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Not so Quiet on the Western Front: The Snowball Effect in Afghanistan

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Not so Quiet on the Western Front: The Snowball Effect in Afghanistan

 

Morwari Zafar

 

The deteriorating security in western Afghanistan may soon be worsened by a water crisis. A snowballing militancy, desiccating wetlands, and environmental migration create a trifecta of challenges to test the mettle of the Afghan government and complicate its already-tense relations with Iran.

 

In western Afghanistan, intense and increasingly frequent skirmishes between armed groups and the Afghan forces reflect a decidedly stronger militancy. At least three distinct militant groups operate in the area: the Islamic Movement of Uzbekistan (IMU), the Islamic State (IS), and the Taliban. Although they maintain divergent interests, they cooperate to fight against the Afghan security forces. In 2015, the northwestern provinces of Afghanistan began showing signs of distress as the Taliban sprung up in Faryab, Jowzjan, and Sarépul. In three years, the Taliban have ventured further south to Farah and Herat, taking key areas along a strategic corridor for both Afghanistan and Iran.

 

The incidents in Farah province are crucial to accurately analyzing the security situation in Afghanistan. Anar Dara, in Farah province, was on the verge of collapse in March 2018 before the Afghan forces repelled the Taliban. Less than 200 kilometers south of Anar Dara lies Hamouné Puzak, a parching lake and a source of livelihood for the local communities. It is part of three bodies of water plagued by drought – one entirely in Iran (Hamouné Helmand), another partly in Afghanistan (Hamouné Saberi), and Hamouné Puzak, which is mostly in Afghanistan. The water shortage has strained life in the already-harsh desert environment and compelled the communities to migrate to less arid areas.

 

A recent Science magazine article described the situation in the villages around Hamouné Puzak in Farah as “one of the biggest human security challenges we face in south or west Asia.” Internal displacement and loss of livelihoods has made the population vulnerable to recruitment by insurgent groups and drug traffickers. At a time when the Taliban are pressing further southwest, environmental migrants in search of work in Farah city are pushing north. The space where they collide could have a lasting impression on the politics, security, and culture of the area. According to the International Organization on Migration, one in six people in Farah (among other provinces) are either returning refugees or internally displaced persons (IDPs). Such a vulnerable population amid a burgeoning crisis cannot go unheeded.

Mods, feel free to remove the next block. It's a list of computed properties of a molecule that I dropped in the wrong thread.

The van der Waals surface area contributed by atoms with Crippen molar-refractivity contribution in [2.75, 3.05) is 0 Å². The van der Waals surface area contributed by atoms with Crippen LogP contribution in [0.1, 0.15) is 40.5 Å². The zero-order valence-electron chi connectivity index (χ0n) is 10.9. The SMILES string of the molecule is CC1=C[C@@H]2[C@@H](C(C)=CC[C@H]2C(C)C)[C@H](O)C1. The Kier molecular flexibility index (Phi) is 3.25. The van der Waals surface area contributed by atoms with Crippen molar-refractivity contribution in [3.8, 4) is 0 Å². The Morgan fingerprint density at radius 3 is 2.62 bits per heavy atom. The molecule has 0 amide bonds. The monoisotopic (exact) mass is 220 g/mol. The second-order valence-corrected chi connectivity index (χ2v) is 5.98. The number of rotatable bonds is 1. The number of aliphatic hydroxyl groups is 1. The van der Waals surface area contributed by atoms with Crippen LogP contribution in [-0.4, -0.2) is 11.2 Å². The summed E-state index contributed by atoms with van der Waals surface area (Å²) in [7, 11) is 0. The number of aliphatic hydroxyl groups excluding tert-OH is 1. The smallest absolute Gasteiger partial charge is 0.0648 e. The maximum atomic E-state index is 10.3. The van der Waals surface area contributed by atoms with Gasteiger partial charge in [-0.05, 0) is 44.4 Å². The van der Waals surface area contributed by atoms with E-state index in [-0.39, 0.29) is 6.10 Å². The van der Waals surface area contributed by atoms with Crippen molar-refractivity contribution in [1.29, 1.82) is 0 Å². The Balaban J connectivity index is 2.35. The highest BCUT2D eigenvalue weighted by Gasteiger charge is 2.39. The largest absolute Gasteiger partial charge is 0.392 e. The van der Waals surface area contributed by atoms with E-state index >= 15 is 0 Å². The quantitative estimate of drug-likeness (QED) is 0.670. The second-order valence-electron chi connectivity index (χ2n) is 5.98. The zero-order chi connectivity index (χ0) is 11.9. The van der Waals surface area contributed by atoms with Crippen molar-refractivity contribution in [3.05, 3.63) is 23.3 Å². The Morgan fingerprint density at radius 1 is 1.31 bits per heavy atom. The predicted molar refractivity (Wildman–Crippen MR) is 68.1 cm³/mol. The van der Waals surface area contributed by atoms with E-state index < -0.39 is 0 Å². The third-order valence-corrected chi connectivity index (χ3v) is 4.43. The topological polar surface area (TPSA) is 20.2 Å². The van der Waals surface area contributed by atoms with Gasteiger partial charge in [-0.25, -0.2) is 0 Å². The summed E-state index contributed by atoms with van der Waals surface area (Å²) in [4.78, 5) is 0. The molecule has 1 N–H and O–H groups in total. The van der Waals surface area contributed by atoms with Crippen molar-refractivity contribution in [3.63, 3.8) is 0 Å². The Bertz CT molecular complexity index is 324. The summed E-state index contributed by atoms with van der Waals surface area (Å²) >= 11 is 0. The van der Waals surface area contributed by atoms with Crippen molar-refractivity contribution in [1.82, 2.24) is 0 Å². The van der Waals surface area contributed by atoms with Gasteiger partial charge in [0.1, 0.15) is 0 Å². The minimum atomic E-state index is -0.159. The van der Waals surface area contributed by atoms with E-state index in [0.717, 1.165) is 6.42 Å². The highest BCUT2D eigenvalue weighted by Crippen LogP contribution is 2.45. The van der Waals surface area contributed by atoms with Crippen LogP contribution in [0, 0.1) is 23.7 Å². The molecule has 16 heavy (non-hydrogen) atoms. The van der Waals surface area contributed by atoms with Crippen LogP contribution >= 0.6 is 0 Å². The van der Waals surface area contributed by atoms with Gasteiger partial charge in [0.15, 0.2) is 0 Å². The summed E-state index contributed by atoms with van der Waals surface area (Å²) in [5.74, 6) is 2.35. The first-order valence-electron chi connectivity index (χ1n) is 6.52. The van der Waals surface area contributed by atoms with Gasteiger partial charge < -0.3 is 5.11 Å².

From a political perspective, the calculus of power in the region may ultimately rest with Iran. The country’s ongoing frustrations over water rights with Afghanistan could factor into its policy decisions. Iran’s material support to the Taliban is more than an open secret in Afghanistan – it strengthens the Taliban at a time when the Afghan government is desperately trying to bring the insurgent group into the fold. The cooperation is a calculated attempt at maintaining control in an area of strategic importance to Iran. A water agreement signed in 1973 stipulates water-sharing rights between the two countries, but Afghanistan’s recent economic development projects include the establishment of a dam that will cauterize the water flow into the Hamouné Helmand.  Iran has stood vehemently against such plans, but the Afghan government insists that Iran’s water shortage is due to Iran’s own failure to effectively manage their resources. The finger-pointing is consequential, as the lack of a resolution threatens both economic development in Afghanistan and regional cooperation – the two key pillars upon which Afghanistan’s national security strategy is based.

 

Iran’s incongruous alliance with the Taliban also portends an uneasy future for the much-anticipated Turkmenistan, Afghanistan, Pakistan, India (TAPI) pipeline. When the project finally broke ground last February, the Taliban vowed to protect the infrastructure, a move that is not surprising if one recognizes that the Taliban believe they will inherit the 1,130-mile pipeline and its $400-million projected revenue. The pipeline runs through Farah and is considered a key asset for the Afghan government. Its significance renders it all the more susceptible to being hijacked by competing interests. If Iran can influence the Taliban in Farah, it controls, at least tangentially, a lifeline of the Afghan government.

 

Caught in the dust storms of barren wetlands and the westward sweep of violence, the local populations are at their most vulnerable. The Afghan government has promised to deploy the army’s 207th Zafar Corps to Anar Dara to bolster security, but a question mark hangs over the fate of residents. How will this unfolding resource conflict in the midst of a political battle affect the communities that depend on little but the land? The answer appears as elusive as the very water itself. The Afghan government must act decisively to both understand and respond to the needs of such populations. If it does not, militant and other armed groups will.

Categories: Afghanistan

About the Author(s)

Morwari Zafar has a PhD in anthropology from the University of Oxford with a focus on migration and security. She is currently the managing partner of The Sentient Group, a human-sciences consultancy in Washington DC.